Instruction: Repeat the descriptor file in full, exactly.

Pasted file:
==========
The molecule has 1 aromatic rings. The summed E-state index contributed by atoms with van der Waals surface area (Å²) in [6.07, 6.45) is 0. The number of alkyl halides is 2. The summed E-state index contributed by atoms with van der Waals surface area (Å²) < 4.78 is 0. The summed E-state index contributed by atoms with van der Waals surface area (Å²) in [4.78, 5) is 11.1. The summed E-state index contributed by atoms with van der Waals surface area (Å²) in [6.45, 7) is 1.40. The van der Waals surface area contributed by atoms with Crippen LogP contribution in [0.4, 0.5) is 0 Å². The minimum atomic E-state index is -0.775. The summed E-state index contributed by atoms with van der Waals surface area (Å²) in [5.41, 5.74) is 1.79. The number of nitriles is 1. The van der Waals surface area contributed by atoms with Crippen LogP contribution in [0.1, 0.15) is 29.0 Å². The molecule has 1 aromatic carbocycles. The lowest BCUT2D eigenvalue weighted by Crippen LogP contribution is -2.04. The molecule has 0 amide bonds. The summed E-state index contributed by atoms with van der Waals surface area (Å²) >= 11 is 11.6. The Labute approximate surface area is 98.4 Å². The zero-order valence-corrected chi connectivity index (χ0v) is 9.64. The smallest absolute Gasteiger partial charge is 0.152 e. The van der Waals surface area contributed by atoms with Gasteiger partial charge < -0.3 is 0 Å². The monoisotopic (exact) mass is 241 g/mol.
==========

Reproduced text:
The molecule has 1 aromatic rings. The summed E-state index contributed by atoms with van der Waals surface area (Å²) in [6.07, 6.45) is 0. The number of alkyl halides is 2. The summed E-state index contributed by atoms with van der Waals surface area (Å²) < 4.78 is 0. The summed E-state index contributed by atoms with van der Waals surface area (Å²) in [4.78, 5) is 11.1. The summed E-state index contributed by atoms with van der Waals surface area (Å²) in [6.45, 7) is 1.40. The van der Waals surface area contributed by atoms with Crippen LogP contribution in [0.4, 0.5) is 0 Å². The minimum atomic E-state index is -0.775. The summed E-state index contributed by atoms with van der Waals surface area (Å²) in [5.41, 5.74) is 1.79. The number of nitriles is 1. The van der Waals surface area contributed by atoms with Crippen LogP contribution in [0.1, 0.15) is 29.0 Å². The molecule has 1 aromatic carbocycles. The lowest BCUT2D eigenvalue weighted by Crippen LogP contribution is -2.04. The molecule has 0 amide bonds. The summed E-state index contributed by atoms with van der Waals surface area (Å²) >= 11 is 11.6. The Labute approximate surface area is 98.4 Å². The zero-order valence-corrected chi connectivity index (χ0v) is 9.64. The smallest absolute Gasteiger partial charge is 0.152 e. The van der Waals surface area contributed by atoms with Gasteiger partial charge < -0.3 is 0 Å². The monoisotopic (exact) mass is 241 g/mol.